The euro was only mildly down against the dollar following the European Central Bank’s widely-expected decision to leave its benchmark interest rates unchanged at its October monetary policy meeting.
By Peter Martin
Thursday, October 22, 2015
The joint currency later plummeted when ECB President Mario Draghi signposted the possibility of further stimulus at the December meeting.
‘Concerns over growth prospects in emerging markets and possible repercussions for the economy from developments in commodity markets signal downside risks to the outlook for growth and inflation,’ said Mr Draghi at his press conference. ‘The degree of monetary-policy accommodation will need to be reviewed at our December meeting when new macroeconomic projections will be available.’ This hint of further accommodation along with the generally dovish tone of his other comments, has spurred strong speculation that we could soon see more QE from the ECB and the euro consequently weakened sharply, EUR/USD falling 1/58% to 1.1160.
At the same time as the ECB is talking about downside risks, the Fed is facing mounting evidence of a tightening labor market, at least based on claims for unemployment insurance. Initial jobless claims rose a smaller-than-expected 3000 last week to 259,000. This keeps jobless claims very close to the 40-year low touched in the week prior and sets a stretch off 33 consecutive weeks below the 300,000 mark that is generally considered to signify solid labor conditions. The Labor Department says there are no special factors to consider in today’s data, which is important as the week in question is the sample period used for the October employment situation report. The four-week moving average dipped to 263,250 from 265,250 in the previous week, and this compares very favorably to how things were looking a month ago. Payroll growth was disappointing for both August and September, but expectations will still be strong for October based on the latest numbers.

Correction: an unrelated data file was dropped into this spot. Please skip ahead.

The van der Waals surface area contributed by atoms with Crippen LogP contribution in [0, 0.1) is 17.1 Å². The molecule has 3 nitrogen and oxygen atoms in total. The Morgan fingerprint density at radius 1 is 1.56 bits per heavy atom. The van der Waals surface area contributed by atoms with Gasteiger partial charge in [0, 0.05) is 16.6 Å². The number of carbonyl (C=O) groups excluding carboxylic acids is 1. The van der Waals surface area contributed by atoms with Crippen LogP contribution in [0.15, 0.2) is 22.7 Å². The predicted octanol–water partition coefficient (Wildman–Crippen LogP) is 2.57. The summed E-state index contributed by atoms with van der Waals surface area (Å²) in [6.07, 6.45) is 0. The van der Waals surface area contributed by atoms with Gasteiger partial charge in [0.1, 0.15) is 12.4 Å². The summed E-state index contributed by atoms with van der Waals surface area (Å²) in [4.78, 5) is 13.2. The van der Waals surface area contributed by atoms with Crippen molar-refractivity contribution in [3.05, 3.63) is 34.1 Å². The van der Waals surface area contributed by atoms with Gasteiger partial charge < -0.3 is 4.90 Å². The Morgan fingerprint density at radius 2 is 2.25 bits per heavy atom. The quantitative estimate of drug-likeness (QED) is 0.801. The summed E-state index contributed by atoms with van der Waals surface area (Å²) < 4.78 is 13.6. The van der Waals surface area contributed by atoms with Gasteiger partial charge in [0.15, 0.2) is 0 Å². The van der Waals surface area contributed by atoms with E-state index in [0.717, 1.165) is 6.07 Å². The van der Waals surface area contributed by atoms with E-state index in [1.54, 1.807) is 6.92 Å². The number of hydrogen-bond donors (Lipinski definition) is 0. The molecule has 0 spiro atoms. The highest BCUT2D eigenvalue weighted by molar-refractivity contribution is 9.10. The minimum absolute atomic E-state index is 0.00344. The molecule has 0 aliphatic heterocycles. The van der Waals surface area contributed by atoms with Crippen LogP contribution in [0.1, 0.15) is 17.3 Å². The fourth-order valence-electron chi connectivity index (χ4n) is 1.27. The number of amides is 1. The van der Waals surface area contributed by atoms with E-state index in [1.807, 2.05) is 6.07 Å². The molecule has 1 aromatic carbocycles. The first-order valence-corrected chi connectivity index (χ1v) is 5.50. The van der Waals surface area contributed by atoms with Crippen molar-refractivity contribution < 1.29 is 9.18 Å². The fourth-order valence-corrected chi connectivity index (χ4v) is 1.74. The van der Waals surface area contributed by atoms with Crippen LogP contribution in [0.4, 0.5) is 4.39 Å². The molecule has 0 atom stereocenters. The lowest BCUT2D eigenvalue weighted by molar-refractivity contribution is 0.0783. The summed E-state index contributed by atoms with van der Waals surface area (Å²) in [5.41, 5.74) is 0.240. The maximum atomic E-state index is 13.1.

With oil mounting something of a comeback since the late-August lows, there are reasons to believe inflation data could soon be firming, and with the strength of the labor market, there might just be enough evidence in by December for the Fed to justify hiking rates. Accordingly, the dollar has gained ground against most of its commonly-traded peers, as well as that huge jump against the euro.
We also saw some cause for optimism with US housing data today. Though the Federal Housing Finance Agency (FHFA) house price index slowed in August with a gain of 0.3%, compared to July’s 0.5%, existing home sales for September were up a stronger-than-expected 4.7% at an annual rate of 5.55 million. Year-on-year sales were 8.8% higher in September and the sharp drop seen in August now looks more like a blip than an end to the upward trend we have seen so far this year.
As well as slamming the euro, the news that the ECB will be seriously considering more easing in December has served to boost share prices. US stock indices opened strongly and the Dow Jones, the S&P 500 and the NASDAQ 100 were all up more than 1% in early trading.
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